Former Sunday Times journalist who played instrumental role in exposing Thalidomide scandal recognised with honorary doctorate from Kingston University


Acclaimed investigative journalist, author and philanthropist Dr Elaine Potter highlighted the importance of holding individuals in powerful positions to account as she received an honorary degree from Kingston University.

The former Sunday Times journalist and co-founder of The Bureau of Investigative Journalism shared lessons learned from across her career with graduands as she was recognised for her contribution to business, entrepreneurship and philanthropy during a Kingston School of Art graduation ceremony at the borough’s Rose Theatre.

“The media landscape has changed dramatically. It is now a multimedia universe with much less intersection of views or experiences,” she said. “But what has not changed are the qualities needed to succeed as a journalist ­– boundless curiosity, never giving up, pursuing the truth and holding those with power to account.”

Growing up in apartheid-era South Africa, her passion for investigative journalism began at a young age. In her first year at university she took a summer job at the Rand Daily Mail, experiencing the challenges of reporting under the continual threat of police raids or arrest.

With Fleet Street in her sights, she left South Africa at 21 for a spell at regional newspaper the Kent Messenger through the National Union of Journalists training scheme, before studying for a Doctor of Philosophy at the University of Oxford, submitting a thesis on the political role of the press in South Africa.

Shortly afterwards, Dr Potter started working for The Sunday Times, where she went on to play an instrumental role in exposing the scandal of the drug Thalidomide, which was promoted as a cure for morning sickness but caused birth defects in thousands of children.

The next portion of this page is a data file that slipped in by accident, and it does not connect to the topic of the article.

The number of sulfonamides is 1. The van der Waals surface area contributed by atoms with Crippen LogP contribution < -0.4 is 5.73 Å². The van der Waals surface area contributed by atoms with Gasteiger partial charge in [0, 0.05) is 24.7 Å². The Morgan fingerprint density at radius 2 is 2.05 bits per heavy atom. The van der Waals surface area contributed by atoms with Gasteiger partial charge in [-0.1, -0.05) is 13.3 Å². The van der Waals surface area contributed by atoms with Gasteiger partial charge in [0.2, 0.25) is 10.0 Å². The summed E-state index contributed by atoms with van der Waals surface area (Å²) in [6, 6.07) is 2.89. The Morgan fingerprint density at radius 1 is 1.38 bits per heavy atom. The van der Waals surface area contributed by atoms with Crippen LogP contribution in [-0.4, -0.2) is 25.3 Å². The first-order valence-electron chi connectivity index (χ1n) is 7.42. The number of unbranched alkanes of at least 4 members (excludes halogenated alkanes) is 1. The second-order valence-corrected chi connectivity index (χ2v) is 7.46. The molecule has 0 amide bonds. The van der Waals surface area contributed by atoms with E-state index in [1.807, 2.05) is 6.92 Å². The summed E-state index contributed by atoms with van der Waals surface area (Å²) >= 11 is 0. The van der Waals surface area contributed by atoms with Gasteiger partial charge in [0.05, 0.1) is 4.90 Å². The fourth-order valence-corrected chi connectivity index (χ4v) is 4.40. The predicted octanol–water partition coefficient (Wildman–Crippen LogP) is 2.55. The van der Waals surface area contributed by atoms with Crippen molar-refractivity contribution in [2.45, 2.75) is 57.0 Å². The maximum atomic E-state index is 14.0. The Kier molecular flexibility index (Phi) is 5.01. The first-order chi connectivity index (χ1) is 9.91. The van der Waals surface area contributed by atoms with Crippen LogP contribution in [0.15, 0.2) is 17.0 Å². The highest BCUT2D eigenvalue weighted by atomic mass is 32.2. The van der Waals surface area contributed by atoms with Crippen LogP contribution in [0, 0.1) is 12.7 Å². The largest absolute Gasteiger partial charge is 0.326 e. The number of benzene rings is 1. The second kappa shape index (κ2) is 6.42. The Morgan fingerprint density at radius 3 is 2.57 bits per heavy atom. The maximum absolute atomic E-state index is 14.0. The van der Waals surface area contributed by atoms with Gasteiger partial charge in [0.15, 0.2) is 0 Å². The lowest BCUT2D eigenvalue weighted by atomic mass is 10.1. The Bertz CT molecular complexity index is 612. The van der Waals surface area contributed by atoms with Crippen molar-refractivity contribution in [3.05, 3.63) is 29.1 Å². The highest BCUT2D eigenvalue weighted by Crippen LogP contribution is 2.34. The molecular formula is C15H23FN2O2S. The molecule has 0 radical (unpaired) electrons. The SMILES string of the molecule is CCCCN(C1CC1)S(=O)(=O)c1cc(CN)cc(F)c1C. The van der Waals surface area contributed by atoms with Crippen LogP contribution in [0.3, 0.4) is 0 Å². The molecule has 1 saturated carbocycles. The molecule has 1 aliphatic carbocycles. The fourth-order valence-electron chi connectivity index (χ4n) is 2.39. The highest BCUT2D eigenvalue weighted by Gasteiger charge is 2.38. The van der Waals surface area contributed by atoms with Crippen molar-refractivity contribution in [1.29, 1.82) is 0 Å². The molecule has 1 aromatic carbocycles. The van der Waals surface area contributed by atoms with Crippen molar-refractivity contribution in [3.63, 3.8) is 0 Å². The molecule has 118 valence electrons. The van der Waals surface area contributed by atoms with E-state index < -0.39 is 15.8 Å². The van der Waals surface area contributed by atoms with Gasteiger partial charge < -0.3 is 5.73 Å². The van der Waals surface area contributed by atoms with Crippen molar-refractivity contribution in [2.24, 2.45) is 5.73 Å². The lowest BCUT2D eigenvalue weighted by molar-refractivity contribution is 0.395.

“I had the good fortune to join the Sunday Times during what I believe was a golden era of journalism, with a great campaigning editor, Harry Evans,” she said. “Week after week, month after month we ran stories about Thalidomide in the paper. In the end we achieved a more than 10-fold increase in compensation for all the victims of the drug and – some years later, after an application to the European court – a judgment in our favour that liberalised sub judice rules, thus expanding press freedom in the UK.”

While at The Sunday Times she co-authored two books about cases she had been involved in investigating, including the 1974 DC-10 Ermenonville air disaster, when Turkish Airlines Flight 981 crashed on route from Paris to London. Having flown to Los Angeles to investigate the disaster and work with lawyers in California on a class action, Dr Potter stayed with the story until the lawsuit was completed and the victims’ families had been compensated.

In 2010, she co-founded The Bureau of Investigative Journalism with husband David Potter. “The passion of my 15-year-old self for investigating and journalism which drove my career translated into the creation of the Bureau,” she told graduating students. “It reflects the values and practices learned all those years ago at the Sunday Times.”

The couple also established The David and Elaine Potter Foundation in 1999 – a charity that provides grants to organisations promoting education, civil society and research. In 2018, it part-funded the development of the Discover Leveson website, an online archive of the Leveson Inquiry into the culture, practice and ethics of the press. The project was led by the University’s journalism department and former Professor of Journalism Brian Cathcart.

Professor Cathcart, who retired from his role at Kingston University last year, said Dr Potter was a pioneer in her field who had broken new ground as part of the special projects team at the Sunday Times. “Elaine was one of the inventors of investigative journalism. She is a lifelong supporter of good journalism, a defender of the freedom of expression, a generous philanthropist and a friend to this University,” he said. “Her most remarkable achievement was her role in the Thalidomide story and for more than 20 years she has been a philanthropist, supporting organisations that fight corruption and resist censorship through the David and Elaine Potter Foundation, which seeks to make the world a fairer place.”